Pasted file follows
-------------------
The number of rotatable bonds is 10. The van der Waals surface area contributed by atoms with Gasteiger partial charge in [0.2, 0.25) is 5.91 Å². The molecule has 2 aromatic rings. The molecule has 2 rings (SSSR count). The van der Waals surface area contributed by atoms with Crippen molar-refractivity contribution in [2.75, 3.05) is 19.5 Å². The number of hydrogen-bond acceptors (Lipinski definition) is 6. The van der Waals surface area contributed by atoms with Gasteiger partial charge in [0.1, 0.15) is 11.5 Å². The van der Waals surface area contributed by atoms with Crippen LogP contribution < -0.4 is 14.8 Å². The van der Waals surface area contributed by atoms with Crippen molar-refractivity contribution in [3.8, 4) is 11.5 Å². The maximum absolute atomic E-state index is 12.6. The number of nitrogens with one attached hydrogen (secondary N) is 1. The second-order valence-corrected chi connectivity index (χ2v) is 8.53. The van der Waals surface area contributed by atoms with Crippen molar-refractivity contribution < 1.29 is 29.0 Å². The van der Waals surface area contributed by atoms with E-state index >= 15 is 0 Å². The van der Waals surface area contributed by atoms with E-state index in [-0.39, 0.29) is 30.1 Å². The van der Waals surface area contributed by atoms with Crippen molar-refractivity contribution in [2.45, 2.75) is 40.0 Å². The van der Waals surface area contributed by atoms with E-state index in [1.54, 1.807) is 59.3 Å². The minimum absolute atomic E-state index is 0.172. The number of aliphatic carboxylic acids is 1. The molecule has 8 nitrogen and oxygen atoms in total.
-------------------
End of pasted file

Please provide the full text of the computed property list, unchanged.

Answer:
The number of rotatable bonds is 10. The van der Waals surface area contributed by atoms with Gasteiger partial charge in [0.2, 0.25) is 5.91 Å². The molecule has 2 aromatic rings. The molecule has 2 rings (SSSR count). The van der Waals surface area contributed by atoms with Crippen molar-refractivity contribution in [2.75, 3.05) is 19.5 Å². The number of hydrogen-bond acceptors (Lipinski definition) is 6. The van der Waals surface area contributed by atoms with Gasteiger partial charge in [0.1, 0.15) is 11.5 Å². The van der Waals surface area contributed by atoms with Crippen LogP contribution < -0.4 is 14.8 Å². The van der Waals surface area contributed by atoms with Crippen molar-refractivity contribution in [3.8, 4) is 11.5 Å². The maximum absolute atomic E-state index is 12.6. The number of nitrogens with one attached hydrogen (secondary N) is 1. The second-order valence-corrected chi connectivity index (χ2v) is 8.53. The van der Waals surface area contributed by atoms with Crippen molar-refractivity contribution < 1.29 is 29.0 Å². The van der Waals surface area contributed by atoms with E-state index >= 15 is 0 Å². The van der Waals surface area contributed by atoms with E-state index in [-0.39, 0.29) is 30.1 Å². The van der Waals surface area contributed by atoms with Crippen molar-refractivity contribution in [2.45, 2.75) is 40.0 Å². The van der Waals surface area contributed by atoms with E-state index in [1.54, 1.807) is 59.3 Å². The minimum absolute atomic E-state index is 0.172. The number of aliphatic carboxylic acids is 1. The molecule has 8 nitrogen and oxygen atoms in total.